The First Women's Trade Union

THE PEOPLE
March 1997
Vol. 106 No. 12

The First Women's Trade Union

The following account of a lecture on "Medieval Embroidery" by Mary ("May") Morris is taken from the DAILY PEOPLE of Dec. 24, 1909. The DAILY PEOPLE, which was published in New York City, was the official newspaper of the SLP at the time.

May Morris (1862-1938) was the second and youngest daughter of Jane and William Morris, the English artist and Socialist. According to William Morris biographer Fiona MacCarthy, the young May Morris grew to become her father's principal studio assistant, and later "became in her own right, the leading embroiderer of her period and founded the Women's Guild of Arts." Active in the Socialist Movement, she was, in MacCarthy's words, "a part of [William] Morris' socialist history, working for the cause and almost always at his side." In addition, May Morris was an occasional contributor to COMMONWEAL, the official publication of the Socialist League, and in later life she edited the COLLECTED WORKS OF WILLIAM MORRIS and a separate collection of his writings, WILLIAM MORRIS, ARTIST, WRITER, SOCIALIST.

The DAILY PEOPLE's report on May Morris' lecture appeared under the same heading given here. Unfortunately, however, the precise date on which Morris delivered her lecture is not mentioned.

-- Editor

An interesting account of the first woman's trade union league known to history was given recently by Miss May Morris, daughter of William Morris, in a lecture on "Medieval Embroidery," under the auspices of Teachers' College, in the auditorium of the Horace Mann School.

The first woman's trade union league of which historic record remains is that of the embroiderers of Paris, whose written rules and regulations date back to the 13th century. The guild of embroiderers in London was even more famous than that of Paris, but no contemporary documents describing it remain.

To be strictly accurate, the Paris league included a few men, whose names are included in the list subscribed to the ordinances agreed to before the provost of Paris. Mostly, however, the guild was made up of "Alys, the wife of Simon, the parchment maker," "Erningarde, the wife of Henri, the enameler," "Blanche, the gay," "Eloise, the little," and so on through the long roll of embroidery mistresses.

The makers of ladies' pouches (the hanging pockets one sees in all the medieval prints) had a guild requirement which demanded a six years' apprenticeship. One mistress could have but one apprentice, which insured the high standard of the work. Several of the pouches are known to have taken two years to make, so fine was the work of this guild. Furthermore, the mistress must promise to use a high quality of gold in her gold embroidery, and must not adulterate her silk with linen or fiber of poor quality. If she was caught in any such artifice the faithless guild member was to be whipped.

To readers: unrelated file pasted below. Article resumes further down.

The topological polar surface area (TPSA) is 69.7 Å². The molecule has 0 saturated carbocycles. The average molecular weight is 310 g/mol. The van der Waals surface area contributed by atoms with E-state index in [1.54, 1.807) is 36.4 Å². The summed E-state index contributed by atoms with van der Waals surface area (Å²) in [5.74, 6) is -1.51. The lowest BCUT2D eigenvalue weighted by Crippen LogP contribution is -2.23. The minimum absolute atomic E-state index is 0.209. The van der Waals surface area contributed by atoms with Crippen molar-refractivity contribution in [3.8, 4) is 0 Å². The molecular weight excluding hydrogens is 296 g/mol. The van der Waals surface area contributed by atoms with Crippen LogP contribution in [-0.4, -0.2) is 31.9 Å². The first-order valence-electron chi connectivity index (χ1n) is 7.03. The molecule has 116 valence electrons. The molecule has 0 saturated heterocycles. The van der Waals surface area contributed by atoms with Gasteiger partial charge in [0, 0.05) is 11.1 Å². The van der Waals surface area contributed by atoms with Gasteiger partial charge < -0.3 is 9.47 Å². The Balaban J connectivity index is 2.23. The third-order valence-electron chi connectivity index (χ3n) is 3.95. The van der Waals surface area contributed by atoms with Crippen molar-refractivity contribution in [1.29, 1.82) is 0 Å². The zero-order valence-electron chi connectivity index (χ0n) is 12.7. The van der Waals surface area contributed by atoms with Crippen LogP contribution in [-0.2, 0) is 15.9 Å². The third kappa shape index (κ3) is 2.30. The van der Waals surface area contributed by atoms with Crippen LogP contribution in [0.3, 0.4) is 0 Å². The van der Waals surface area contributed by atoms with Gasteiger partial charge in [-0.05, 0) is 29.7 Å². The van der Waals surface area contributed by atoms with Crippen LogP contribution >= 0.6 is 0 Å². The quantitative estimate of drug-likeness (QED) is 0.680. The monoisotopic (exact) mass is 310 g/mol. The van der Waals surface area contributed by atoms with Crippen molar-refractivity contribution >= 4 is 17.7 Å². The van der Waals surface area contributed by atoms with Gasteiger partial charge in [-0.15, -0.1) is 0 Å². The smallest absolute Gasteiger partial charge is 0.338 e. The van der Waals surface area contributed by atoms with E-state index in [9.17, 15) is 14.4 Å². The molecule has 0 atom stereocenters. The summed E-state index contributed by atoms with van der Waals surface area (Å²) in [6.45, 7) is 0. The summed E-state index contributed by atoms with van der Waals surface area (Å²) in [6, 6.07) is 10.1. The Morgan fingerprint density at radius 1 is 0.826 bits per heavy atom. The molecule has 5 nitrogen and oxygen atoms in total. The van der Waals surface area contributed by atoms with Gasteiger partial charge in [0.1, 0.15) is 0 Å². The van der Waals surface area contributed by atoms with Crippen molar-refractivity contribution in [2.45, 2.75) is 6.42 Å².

The 10-hour day was not mentioned in the 13th century, but neither mistress nor apprentice was to work on "fair days," the city holidays or on church festival days. As the Catholic Church at that period observed many saint days and celebrations, these early trades unionists did not fare very badly for leisure moments.

At the beginning of the 14th century the embroiderers and makers of women's hats and headdresses met before the provost of Paris to renew their rules and regulations. These were stiff, indeed, for not only was a high standard of gold and quality of silk commanded, but stitches, too, came under the stern eye of the law. Stitches too large would condemn a piece of work as "false," and apparently disqualify the maker from continuing as a guild member.

"For not only can the work be falsified by mixing the silk, but by stitches, too, can it depart from truth," the regulation reads.

At the lecture there were shown on a screen fine examples of the embroidery produced at this period. Among others were the famous "Coat of the Popes," dating from 1280, which J. Pierpont Morgan bought, but afterward returned to its native cathedral.

"The old medieval embroideries, gorgeous in their coloring and remarkable in their execution, represent," said Miss Morris, "the serious aspect of needlework in its highest and most intellectual period." They were considered treasures worthy of a king, and the kings inventoried their embroidered sleeves, bags, canes and so on in their wills with their valued possessions. Contrary to common thought, however, the really beautiful work was not done by the chatelaine of the castle in her spare moments, but by long, thorough training in the workshops.